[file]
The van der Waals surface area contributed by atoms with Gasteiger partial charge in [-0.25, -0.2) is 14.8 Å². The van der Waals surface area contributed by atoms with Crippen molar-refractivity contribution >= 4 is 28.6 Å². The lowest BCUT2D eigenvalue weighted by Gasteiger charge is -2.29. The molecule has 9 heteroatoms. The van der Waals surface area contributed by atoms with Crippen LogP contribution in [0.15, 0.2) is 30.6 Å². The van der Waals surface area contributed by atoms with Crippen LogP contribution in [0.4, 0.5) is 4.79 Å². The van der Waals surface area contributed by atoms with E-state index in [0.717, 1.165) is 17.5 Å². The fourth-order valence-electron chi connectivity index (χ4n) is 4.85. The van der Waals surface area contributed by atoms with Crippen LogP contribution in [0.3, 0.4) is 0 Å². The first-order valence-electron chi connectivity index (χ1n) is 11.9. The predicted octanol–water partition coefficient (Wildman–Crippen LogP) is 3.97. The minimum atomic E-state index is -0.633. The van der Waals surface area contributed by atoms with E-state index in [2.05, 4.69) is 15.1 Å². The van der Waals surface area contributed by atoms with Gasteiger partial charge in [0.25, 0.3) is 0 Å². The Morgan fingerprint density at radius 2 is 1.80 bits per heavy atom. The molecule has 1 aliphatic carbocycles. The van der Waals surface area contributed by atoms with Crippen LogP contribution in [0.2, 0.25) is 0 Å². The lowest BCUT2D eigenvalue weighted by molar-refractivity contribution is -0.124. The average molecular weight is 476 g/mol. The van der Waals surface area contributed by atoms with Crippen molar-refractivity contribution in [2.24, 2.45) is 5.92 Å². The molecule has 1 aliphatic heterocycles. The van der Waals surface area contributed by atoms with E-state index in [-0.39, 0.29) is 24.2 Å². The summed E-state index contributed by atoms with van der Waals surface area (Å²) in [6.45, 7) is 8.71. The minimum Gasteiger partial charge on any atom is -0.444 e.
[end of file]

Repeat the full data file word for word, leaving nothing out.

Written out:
The van der Waals surface area contributed by atoms with Gasteiger partial charge in [-0.25, -0.2) is 14.8 Å². The van der Waals surface area contributed by atoms with Crippen molar-refractivity contribution >= 4 is 28.6 Å². The lowest BCUT2D eigenvalue weighted by Gasteiger charge is -2.29. The molecule has 9 heteroatoms. The van der Waals surface area contributed by atoms with Crippen LogP contribution in [0.15, 0.2) is 30.6 Å². The van der Waals surface area contributed by atoms with Crippen LogP contribution in [0.4, 0.5) is 4.79 Å². The van der Waals surface area contributed by atoms with E-state index in [0.717, 1.165) is 17.5 Å². The fourth-order valence-electron chi connectivity index (χ4n) is 4.85. The van der Waals surface area contributed by atoms with Crippen LogP contribution in [0.3, 0.4) is 0 Å². The first-order valence-electron chi connectivity index (χ1n) is 11.9. The predicted octanol–water partition coefficient (Wildman–Crippen LogP) is 3.97. The minimum atomic E-state index is -0.633. The van der Waals surface area contributed by atoms with E-state index in [2.05, 4.69) is 15.1 Å². The van der Waals surface area contributed by atoms with Gasteiger partial charge in [0.25, 0.3) is 0 Å². The Morgan fingerprint density at radius 2 is 1.80 bits per heavy atom. The molecule has 1 aliphatic carbocycles. The van der Waals surface area contributed by atoms with Crippen LogP contribution in [0.2, 0.25) is 0 Å². The lowest BCUT2D eigenvalue weighted by molar-refractivity contribution is -0.124. The average molecular weight is 476 g/mol. The van der Waals surface area contributed by atoms with Crippen molar-refractivity contribution in [2.24, 2.45) is 5.92 Å². The molecule has 1 aliphatic heterocycles. The van der Waals surface area contributed by atoms with E-state index in [-0.39, 0.29) is 24.2 Å². The summed E-state index contributed by atoms with van der Waals surface area (Å²) in [6.45, 7) is 8.71. The minimum Gasteiger partial charge on any atom is -0.444 e.